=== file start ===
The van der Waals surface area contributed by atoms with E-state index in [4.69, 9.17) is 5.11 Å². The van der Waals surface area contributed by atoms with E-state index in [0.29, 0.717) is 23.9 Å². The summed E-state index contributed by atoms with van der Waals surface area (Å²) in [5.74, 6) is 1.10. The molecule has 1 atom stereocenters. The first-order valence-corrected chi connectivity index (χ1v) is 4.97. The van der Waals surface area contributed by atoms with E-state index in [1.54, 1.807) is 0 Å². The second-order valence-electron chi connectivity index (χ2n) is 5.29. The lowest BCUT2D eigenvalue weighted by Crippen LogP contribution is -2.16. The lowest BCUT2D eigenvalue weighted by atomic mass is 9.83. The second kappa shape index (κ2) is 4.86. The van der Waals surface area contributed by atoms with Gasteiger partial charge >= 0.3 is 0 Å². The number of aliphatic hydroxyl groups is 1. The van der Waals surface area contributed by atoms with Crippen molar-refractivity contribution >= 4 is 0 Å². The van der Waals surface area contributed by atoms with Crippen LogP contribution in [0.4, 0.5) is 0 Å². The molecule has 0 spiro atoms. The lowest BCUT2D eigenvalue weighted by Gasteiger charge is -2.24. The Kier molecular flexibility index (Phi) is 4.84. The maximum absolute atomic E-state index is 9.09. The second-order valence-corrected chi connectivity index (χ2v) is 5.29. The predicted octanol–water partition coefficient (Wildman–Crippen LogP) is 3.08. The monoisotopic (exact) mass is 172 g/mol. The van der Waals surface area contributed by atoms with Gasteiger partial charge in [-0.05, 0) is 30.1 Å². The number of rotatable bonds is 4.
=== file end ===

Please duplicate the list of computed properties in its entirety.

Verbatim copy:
The van der Waals surface area contributed by atoms with E-state index in [4.69, 9.17) is 5.11 Å². The van der Waals surface area contributed by atoms with E-state index in [0.29, 0.717) is 23.9 Å². The summed E-state index contributed by atoms with van der Waals surface area (Å²) in [5.74, 6) is 1.10. The molecule has 1 atom stereocenters. The first-order valence-corrected chi connectivity index (χ1v) is 4.97. The van der Waals surface area contributed by atoms with E-state index in [1.54, 1.807) is 0 Å². The second-order valence-electron chi connectivity index (χ2n) is 5.29. The lowest BCUT2D eigenvalue weighted by Crippen LogP contribution is -2.16. The lowest BCUT2D eigenvalue weighted by atomic mass is 9.83. The second kappa shape index (κ2) is 4.86. The van der Waals surface area contributed by atoms with Gasteiger partial charge >= 0.3 is 0 Å². The number of aliphatic hydroxyl groups is 1. The van der Waals surface area contributed by atoms with Crippen molar-refractivity contribution >= 4 is 0 Å². The van der Waals surface area contributed by atoms with Crippen LogP contribution in [0.4, 0.5) is 0 Å². The molecule has 0 spiro atoms. The lowest BCUT2D eigenvalue weighted by Gasteiger charge is -2.24. The Kier molecular flexibility index (Phi) is 4.84. The maximum absolute atomic E-state index is 9.09. The second-order valence-corrected chi connectivity index (χ2v) is 5.29. The predicted octanol–water partition coefficient (Wildman–Crippen LogP) is 3.08. The monoisotopic (exact) mass is 172 g/mol. The van der Waals surface area contributed by atoms with Gasteiger partial charge in [-0.05, 0) is 30.1 Å². The number of rotatable bonds is 4.